Performing Theory/Theorizing Performance in Emergent Supranational Governance: The ‘Live’ Knowledge Archive of European Integration and the Early European Commission

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This article considers the entanglement of theories of international politics and international economics on the one hand and an emergent supranational policy actor on the other. The formation of the European Communities in the late 1950s and early 1960s is well known as a moment of radical supranational institutional creation. This is a period in which both economists and political scientists sought to theorize the processes of regional integration as it was happening. The article shows that the newly-formed European Commission, in both its communicative and coordinative discourse, drew selectively on the ‘live’ knowledge archive of both international economics and international relations to generate a strategic narrative about what European economic integration entailed, how it would be accomplished and (crucially) what kind of actor it was. At the same time, the semi-inductive quality of academic knowledge production meant that the Commission’s activities were simultaneously being theorized into the live archive from which it was drawing. The paper examines the influence of two bodies of theory: one from economics (Balassa’s theory of international economic integration), and the other from political science (neofunctionalism). The former is a striking influence on early discussions, initiated by the Commission, on monetary union, but its finger prints are rather more enduring — being visible in Commission communicative discourse well into the 1970s.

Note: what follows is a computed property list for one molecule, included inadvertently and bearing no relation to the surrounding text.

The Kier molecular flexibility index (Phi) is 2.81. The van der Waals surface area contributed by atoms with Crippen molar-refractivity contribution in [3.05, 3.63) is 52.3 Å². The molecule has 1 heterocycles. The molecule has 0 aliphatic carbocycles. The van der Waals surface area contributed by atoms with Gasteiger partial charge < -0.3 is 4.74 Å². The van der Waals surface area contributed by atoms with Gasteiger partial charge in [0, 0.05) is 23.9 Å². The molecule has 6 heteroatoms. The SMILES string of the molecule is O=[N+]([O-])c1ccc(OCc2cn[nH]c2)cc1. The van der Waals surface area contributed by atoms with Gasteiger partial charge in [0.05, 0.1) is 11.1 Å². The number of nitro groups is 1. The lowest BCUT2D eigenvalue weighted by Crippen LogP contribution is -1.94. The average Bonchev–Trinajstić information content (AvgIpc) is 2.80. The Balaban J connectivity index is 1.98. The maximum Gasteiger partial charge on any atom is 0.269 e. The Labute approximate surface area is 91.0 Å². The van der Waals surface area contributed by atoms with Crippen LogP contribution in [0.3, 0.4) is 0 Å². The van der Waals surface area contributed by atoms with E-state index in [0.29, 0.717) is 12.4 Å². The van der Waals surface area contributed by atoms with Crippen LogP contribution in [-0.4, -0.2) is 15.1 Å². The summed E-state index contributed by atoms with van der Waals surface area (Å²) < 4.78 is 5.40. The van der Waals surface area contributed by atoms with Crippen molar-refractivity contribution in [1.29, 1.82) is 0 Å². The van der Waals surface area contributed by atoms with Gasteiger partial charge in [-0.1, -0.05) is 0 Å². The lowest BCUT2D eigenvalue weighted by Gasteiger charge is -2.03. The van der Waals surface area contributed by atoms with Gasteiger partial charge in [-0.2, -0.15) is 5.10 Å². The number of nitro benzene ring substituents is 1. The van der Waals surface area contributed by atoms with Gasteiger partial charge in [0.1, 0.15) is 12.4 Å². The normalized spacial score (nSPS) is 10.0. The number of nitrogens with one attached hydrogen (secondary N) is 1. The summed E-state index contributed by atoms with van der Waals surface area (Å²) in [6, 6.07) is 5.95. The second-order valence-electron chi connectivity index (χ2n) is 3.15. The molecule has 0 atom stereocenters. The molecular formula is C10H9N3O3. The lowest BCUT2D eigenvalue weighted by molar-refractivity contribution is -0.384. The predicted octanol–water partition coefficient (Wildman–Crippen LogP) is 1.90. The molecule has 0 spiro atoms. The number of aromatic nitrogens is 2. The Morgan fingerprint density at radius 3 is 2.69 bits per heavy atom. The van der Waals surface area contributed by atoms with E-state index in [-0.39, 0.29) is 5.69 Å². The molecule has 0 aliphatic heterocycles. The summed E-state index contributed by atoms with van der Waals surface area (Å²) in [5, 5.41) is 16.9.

Original languageEnglish
Article number2
JournalJournal of European Integration
Issue number2
Pages (from-to)175-191
Number of pages17
Publication statusPublished - 1 Jan 2015

    Research areas

  • economic ideas, European Commission, integration theory, performativity, strategic narratives

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